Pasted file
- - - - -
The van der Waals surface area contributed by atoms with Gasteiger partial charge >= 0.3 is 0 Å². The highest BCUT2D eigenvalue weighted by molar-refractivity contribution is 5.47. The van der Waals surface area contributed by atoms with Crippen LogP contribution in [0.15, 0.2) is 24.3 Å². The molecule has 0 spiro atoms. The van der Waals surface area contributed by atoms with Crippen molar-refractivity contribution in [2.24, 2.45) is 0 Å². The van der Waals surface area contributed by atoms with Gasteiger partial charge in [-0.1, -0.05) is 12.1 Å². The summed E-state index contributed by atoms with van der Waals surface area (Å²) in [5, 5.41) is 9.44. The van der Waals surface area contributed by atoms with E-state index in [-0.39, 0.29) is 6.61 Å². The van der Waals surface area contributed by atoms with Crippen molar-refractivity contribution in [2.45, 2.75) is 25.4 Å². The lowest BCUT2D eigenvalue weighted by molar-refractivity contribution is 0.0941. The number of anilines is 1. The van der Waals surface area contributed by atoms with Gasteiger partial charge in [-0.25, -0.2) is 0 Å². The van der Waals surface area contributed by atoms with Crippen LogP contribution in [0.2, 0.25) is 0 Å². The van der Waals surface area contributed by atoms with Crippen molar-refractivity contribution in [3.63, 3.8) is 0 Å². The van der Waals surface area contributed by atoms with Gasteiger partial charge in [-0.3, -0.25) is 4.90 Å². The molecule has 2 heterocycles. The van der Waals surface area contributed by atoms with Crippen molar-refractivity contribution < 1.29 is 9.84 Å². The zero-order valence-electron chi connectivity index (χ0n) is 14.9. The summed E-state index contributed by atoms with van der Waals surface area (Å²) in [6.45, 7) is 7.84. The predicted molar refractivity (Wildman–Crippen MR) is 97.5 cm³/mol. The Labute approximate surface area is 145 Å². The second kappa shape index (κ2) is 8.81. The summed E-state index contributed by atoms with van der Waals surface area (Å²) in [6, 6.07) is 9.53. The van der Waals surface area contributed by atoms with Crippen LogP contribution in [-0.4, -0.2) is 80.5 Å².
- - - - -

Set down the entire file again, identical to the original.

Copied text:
The van der Waals surface area contributed by atoms with Gasteiger partial charge >= 0.3 is 0 Å². The highest BCUT2D eigenvalue weighted by molar-refractivity contribution is 5.47. The van der Waals surface area contributed by atoms with Crippen LogP contribution in [0.15, 0.2) is 24.3 Å². The molecule has 0 spiro atoms. The van der Waals surface area contributed by atoms with Crippen molar-refractivity contribution in [2.24, 2.45) is 0 Å². The van der Waals surface area contributed by atoms with Gasteiger partial charge in [-0.1, -0.05) is 12.1 Å². The summed E-state index contributed by atoms with van der Waals surface area (Å²) in [5, 5.41) is 9.44. The van der Waals surface area contributed by atoms with E-state index in [-0.39, 0.29) is 6.61 Å². The van der Waals surface area contributed by atoms with Crippen molar-refractivity contribution in [2.45, 2.75) is 25.4 Å². The lowest BCUT2D eigenvalue weighted by molar-refractivity contribution is 0.0941. The number of anilines is 1. The van der Waals surface area contributed by atoms with Gasteiger partial charge in [-0.25, -0.2) is 0 Å². The van der Waals surface area contributed by atoms with Crippen LogP contribution in [0.2, 0.25) is 0 Å². The van der Waals surface area contributed by atoms with Crippen molar-refractivity contribution in [3.63, 3.8) is 0 Å². The van der Waals surface area contributed by atoms with Gasteiger partial charge in [-0.3, -0.25) is 4.90 Å². The molecule has 2 heterocycles. The van der Waals surface area contributed by atoms with Crippen molar-refractivity contribution < 1.29 is 9.84 Å². The zero-order valence-electron chi connectivity index (χ0n) is 14.9. The summed E-state index contributed by atoms with van der Waals surface area (Å²) in [6.45, 7) is 7.84. The predicted molar refractivity (Wildman–Crippen MR) is 97.5 cm³/mol. The Labute approximate surface area is 145 Å². The second kappa shape index (κ2) is 8.81. The summed E-state index contributed by atoms with van der Waals surface area (Å²) in [6, 6.07) is 9.53. The van der Waals surface area contributed by atoms with Crippen LogP contribution in [-0.4, -0.2) is 80.5 Å².